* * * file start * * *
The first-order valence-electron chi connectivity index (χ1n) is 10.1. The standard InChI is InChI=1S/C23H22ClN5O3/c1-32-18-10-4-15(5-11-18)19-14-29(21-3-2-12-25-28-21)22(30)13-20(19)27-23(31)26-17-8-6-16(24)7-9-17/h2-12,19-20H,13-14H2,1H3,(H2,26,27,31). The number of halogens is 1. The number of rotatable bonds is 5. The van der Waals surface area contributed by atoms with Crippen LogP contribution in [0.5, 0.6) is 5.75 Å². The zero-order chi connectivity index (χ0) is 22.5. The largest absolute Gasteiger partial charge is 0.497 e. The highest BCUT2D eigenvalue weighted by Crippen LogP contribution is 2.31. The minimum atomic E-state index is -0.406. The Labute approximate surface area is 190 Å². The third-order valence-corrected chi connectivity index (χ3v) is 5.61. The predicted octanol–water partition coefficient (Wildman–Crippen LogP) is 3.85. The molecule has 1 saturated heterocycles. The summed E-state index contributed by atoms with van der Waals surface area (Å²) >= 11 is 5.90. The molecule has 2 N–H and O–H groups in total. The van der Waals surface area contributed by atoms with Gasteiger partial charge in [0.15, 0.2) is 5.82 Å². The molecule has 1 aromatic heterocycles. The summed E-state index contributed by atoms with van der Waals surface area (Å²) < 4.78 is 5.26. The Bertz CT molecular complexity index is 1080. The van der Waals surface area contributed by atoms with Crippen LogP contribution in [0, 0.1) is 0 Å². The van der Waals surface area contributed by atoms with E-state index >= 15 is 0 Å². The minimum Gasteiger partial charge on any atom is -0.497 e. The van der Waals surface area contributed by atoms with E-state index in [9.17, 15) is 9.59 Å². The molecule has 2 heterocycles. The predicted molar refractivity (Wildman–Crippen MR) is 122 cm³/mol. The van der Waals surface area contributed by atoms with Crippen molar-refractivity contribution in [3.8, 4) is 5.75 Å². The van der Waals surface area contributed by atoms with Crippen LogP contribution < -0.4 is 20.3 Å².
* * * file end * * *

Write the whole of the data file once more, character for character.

The first-order valence-electron chi connectivity index (χ1n) is 10.1. The standard InChI is InChI=1S/C23H22ClN5O3/c1-32-18-10-4-15(5-11-18)19-14-29(21-3-2-12-25-28-21)22(30)13-20(19)27-23(31)26-17-8-6-16(24)7-9-17/h2-12,19-20H,13-14H2,1H3,(H2,26,27,31). The number of halogens is 1. The number of rotatable bonds is 5. The van der Waals surface area contributed by atoms with Crippen LogP contribution in [0.5, 0.6) is 5.75 Å². The zero-order chi connectivity index (χ0) is 22.5. The largest absolute Gasteiger partial charge is 0.497 e. The highest BCUT2D eigenvalue weighted by Crippen LogP contribution is 2.31. The minimum atomic E-state index is -0.406. The Labute approximate surface area is 190 Å². The third-order valence-corrected chi connectivity index (χ3v) is 5.61. The predicted octanol–water partition coefficient (Wildman–Crippen LogP) is 3.85. The molecule has 1 saturated heterocycles. The summed E-state index contributed by atoms with van der Waals surface area (Å²) >= 11 is 5.90. The molecule has 2 N–H and O–H groups in total. The van der Waals surface area contributed by atoms with Gasteiger partial charge in [0.15, 0.2) is 5.82 Å². The molecule has 1 aromatic heterocycles. The summed E-state index contributed by atoms with van der Waals surface area (Å²) < 4.78 is 5.26. The Bertz CT molecular complexity index is 1080. The van der Waals surface area contributed by atoms with Crippen LogP contribution in [0, 0.1) is 0 Å². The van der Waals surface area contributed by atoms with E-state index >= 15 is 0 Å². The minimum Gasteiger partial charge on any atom is -0.497 e. The van der Waals surface area contributed by atoms with E-state index in [9.17, 15) is 9.59 Å². The molecule has 2 heterocycles. The predicted molar refractivity (Wildman–Crippen MR) is 122 cm³/mol. The van der Waals surface area contributed by atoms with Crippen molar-refractivity contribution in [3.8, 4) is 5.75 Å². The van der Waals surface area contributed by atoms with Crippen LogP contribution < -0.4 is 20.3 Å².